are for the fans (and media ). No “incredible” events occur. If something happened it was possible! It is necessary to try and understand the cause of what happened. You must analyze your own games in greater detail to identify the types of mistakes you made and to find out in which situations you need to improve your decision making process.

From childhood one must get used to analyzing and annotating every game played. Analysis of games, conceptualization of their content, explanation, assessments, motivations behind moves played, threats and what caused them create a powerful incentive for a chessplayer’s growth! Analysis is necessary for rapid chess games as well.

I consider that rapid chess gives even more information about the merits and drawbacks of a chess player. When there is more time to think, these drawbacks can be concealed by longer thinking, whereas in rapid chess and in blitz games all the pros and cons reveal themselves more vividly. A. S. Nikitin, Garry Kasparov’s coach, wrote that the future world champion even annotated his blitz games. Timing is of great help in identifying weaknesses of a chessplayer. It assists in understanding and explaining the chess player’s drawbacks and their causes, and is particularly demonstrative as it rates the time required to make this or that decision.

After each tournament it is necessary to report on all games played by a player in the Chessbase special Database.


Spend 10-15 minutes after each game writing brief notes, including thoughts, variations and assessments that were going through his mind during the play, and compare these with the results of subsequent calm analysis.


The five critical goals that you are trying to accomplish in your deep analyze are: Checking your Opening preparation. The opening part should end with a brief theoretical reference pointing out the best variations for continuing the struggle and with an “exemplary” game of this variation played by grandmasters.


Discovering the turning points and assessing your decisions making at those points. Particular attention should be drawn to the phase when the game passes from the opening to the middlegame, and it is worthwhile showing the extent to which the middlegame events correlate with opening structure logic.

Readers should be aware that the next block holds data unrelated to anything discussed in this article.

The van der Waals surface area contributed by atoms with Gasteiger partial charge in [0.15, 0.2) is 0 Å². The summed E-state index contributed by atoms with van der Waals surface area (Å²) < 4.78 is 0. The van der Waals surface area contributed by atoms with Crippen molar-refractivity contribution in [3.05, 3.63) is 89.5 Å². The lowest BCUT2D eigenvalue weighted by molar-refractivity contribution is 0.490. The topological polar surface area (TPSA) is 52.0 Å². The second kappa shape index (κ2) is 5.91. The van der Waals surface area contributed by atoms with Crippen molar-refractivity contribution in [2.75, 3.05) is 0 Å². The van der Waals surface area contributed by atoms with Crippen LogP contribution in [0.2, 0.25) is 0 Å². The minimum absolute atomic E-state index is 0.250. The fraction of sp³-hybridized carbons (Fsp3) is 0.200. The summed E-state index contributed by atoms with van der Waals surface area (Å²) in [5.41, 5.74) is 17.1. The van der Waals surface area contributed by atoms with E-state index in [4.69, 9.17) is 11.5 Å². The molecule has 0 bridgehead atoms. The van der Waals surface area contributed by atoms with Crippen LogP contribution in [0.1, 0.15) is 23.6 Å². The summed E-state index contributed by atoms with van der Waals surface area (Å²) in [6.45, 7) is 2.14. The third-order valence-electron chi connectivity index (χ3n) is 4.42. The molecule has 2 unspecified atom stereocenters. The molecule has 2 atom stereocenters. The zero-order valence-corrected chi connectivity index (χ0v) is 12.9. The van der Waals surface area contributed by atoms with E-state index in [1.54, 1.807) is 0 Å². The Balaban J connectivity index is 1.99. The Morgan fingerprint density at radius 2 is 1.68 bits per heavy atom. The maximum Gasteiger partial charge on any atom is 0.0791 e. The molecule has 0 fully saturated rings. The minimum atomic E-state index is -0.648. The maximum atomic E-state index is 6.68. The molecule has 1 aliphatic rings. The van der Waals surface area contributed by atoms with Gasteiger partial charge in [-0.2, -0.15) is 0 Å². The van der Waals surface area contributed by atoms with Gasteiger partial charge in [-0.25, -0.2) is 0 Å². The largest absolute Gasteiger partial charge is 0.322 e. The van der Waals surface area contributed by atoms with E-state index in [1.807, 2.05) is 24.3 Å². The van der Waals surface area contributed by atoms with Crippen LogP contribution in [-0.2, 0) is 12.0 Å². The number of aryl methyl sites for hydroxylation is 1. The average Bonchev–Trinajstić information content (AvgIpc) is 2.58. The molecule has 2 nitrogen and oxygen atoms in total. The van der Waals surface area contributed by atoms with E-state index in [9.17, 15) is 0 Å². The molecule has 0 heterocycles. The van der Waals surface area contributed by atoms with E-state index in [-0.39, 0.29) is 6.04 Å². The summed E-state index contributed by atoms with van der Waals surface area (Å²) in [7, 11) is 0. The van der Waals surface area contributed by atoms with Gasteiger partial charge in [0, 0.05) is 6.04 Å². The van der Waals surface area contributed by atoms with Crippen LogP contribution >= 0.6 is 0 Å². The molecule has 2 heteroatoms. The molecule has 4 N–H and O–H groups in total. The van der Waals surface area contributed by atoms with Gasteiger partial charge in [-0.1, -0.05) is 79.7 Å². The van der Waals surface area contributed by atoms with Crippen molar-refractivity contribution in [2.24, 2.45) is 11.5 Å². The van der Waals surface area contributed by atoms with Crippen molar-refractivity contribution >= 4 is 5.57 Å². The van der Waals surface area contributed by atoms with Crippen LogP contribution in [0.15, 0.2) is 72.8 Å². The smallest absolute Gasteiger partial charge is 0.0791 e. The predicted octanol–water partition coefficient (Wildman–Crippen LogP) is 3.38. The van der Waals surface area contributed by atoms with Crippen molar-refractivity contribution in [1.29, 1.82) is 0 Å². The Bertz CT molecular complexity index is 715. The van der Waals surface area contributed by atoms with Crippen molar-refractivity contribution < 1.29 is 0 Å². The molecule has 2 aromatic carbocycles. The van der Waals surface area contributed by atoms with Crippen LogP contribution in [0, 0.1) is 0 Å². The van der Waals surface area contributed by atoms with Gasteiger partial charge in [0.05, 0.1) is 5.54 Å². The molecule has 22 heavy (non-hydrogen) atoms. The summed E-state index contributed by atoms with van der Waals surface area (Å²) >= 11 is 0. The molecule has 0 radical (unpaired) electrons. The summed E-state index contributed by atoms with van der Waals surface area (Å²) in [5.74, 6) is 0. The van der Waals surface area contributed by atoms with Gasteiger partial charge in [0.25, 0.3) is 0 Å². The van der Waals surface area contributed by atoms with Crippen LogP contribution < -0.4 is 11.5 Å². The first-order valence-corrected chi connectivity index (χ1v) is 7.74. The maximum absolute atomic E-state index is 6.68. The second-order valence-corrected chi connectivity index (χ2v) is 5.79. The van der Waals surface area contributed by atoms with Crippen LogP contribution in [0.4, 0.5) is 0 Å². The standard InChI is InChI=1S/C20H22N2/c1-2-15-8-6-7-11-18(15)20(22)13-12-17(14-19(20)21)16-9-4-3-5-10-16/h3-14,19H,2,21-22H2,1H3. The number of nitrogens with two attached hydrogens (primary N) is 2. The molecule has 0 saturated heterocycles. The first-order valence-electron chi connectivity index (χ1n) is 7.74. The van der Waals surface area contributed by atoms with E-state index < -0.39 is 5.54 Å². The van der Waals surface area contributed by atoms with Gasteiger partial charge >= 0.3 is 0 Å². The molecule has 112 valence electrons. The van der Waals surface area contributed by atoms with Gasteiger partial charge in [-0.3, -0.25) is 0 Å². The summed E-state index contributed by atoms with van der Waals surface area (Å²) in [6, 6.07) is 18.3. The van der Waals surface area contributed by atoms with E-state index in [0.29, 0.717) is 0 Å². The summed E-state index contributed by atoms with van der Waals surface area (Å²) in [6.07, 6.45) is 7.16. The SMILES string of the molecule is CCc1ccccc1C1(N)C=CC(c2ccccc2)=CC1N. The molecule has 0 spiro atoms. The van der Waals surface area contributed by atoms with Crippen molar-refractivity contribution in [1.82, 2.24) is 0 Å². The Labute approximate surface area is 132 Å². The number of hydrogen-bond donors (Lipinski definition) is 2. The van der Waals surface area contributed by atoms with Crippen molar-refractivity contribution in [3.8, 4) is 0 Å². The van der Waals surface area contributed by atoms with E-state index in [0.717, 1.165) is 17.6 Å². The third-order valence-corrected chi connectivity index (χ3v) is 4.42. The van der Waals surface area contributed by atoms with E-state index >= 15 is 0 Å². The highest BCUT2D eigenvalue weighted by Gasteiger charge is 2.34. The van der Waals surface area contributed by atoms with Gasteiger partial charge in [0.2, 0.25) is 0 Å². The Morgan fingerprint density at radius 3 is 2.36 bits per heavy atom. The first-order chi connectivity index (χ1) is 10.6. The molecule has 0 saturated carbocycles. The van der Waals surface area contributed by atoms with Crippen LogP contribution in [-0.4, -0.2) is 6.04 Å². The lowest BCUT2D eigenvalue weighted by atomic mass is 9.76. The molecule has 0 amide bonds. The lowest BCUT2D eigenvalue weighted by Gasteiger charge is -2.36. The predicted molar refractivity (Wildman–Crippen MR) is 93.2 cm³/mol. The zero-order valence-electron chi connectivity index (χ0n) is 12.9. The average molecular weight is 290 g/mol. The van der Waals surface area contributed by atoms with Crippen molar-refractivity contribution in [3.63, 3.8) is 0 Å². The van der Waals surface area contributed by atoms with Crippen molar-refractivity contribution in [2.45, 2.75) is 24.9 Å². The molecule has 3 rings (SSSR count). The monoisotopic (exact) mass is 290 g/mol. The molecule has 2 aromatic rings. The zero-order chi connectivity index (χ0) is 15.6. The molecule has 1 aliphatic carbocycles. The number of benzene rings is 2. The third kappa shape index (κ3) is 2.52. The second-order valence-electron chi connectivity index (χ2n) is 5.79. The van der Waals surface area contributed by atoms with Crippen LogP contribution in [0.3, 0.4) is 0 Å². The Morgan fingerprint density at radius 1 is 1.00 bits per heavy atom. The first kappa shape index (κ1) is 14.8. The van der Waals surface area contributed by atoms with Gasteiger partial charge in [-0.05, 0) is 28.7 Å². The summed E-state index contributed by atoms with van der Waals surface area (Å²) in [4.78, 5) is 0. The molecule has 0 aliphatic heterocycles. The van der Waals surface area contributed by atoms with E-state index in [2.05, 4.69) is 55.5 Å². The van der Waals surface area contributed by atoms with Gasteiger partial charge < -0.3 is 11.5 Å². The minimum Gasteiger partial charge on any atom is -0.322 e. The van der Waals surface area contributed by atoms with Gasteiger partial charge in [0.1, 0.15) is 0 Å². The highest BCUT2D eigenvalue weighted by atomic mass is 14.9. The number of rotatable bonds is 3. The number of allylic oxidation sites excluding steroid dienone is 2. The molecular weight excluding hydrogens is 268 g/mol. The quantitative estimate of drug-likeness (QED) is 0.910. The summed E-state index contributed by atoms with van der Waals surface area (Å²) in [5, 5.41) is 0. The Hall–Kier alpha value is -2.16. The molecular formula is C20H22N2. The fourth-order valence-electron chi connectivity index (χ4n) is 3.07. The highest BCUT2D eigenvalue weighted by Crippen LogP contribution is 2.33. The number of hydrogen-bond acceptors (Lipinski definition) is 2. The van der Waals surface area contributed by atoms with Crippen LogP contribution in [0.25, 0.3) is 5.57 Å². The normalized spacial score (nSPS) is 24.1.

Finding and classifying your own mistakes and other problems (Tactical, strategic, while attacking, defending etc, psychological problems etc); Develop your analyzing skills by uncovering new ideas and better moves, which could have happened if they were played.


The comments of each game should be finalized with an assessment of one’s own play and conclusions (reasons for win or loss, including non-chess factors; what to do in order to avoid these).

Showing your game to the coach for reviewing your analyses.


Such work on the annotations should last for 4-5 hours. At a higher level, it is useful to annotate other players games, though it is more complicated due to a difficulty of understanding motives behind moves without observing the playing process directly.


Contributed by : A.Vaysman  Honored coach of Ukraine


The ‘Parents’ Role in Chess Development

It is clear that chess talent is a gift of God, but nevertheless the role of a young chess-player’s parents is rather significant.

First of all, it is most important to identify a child’s abilities as soon as possible and create the conditions for their realization. In fact, chess abilities become obvious right after a child is shown the moves of the pieces and explained in the most primitive form the basic rules of chess strategy. It usually comes about at the age of 5-6, sometimes even earlier. So the parents should take steps to develop their children’s abilities as soon as possible. The tempo of chess life becomes faster and faster and makes us start as early as possible. World Champion Boris Spassky had his first class at 11, which was a great achievement in his day. Nowadays the Chinese chess-player Bu Xiangzhi became a grandmaster at 13 and Sergey Karjakin at 12!

There has been a lot of discussion as to the problem of whether chess is a sport or not. Former President of IOC Julio Samaranch even arranged for a special poll to be conducted, the results of which helped chess to be finally included in the Olympic family.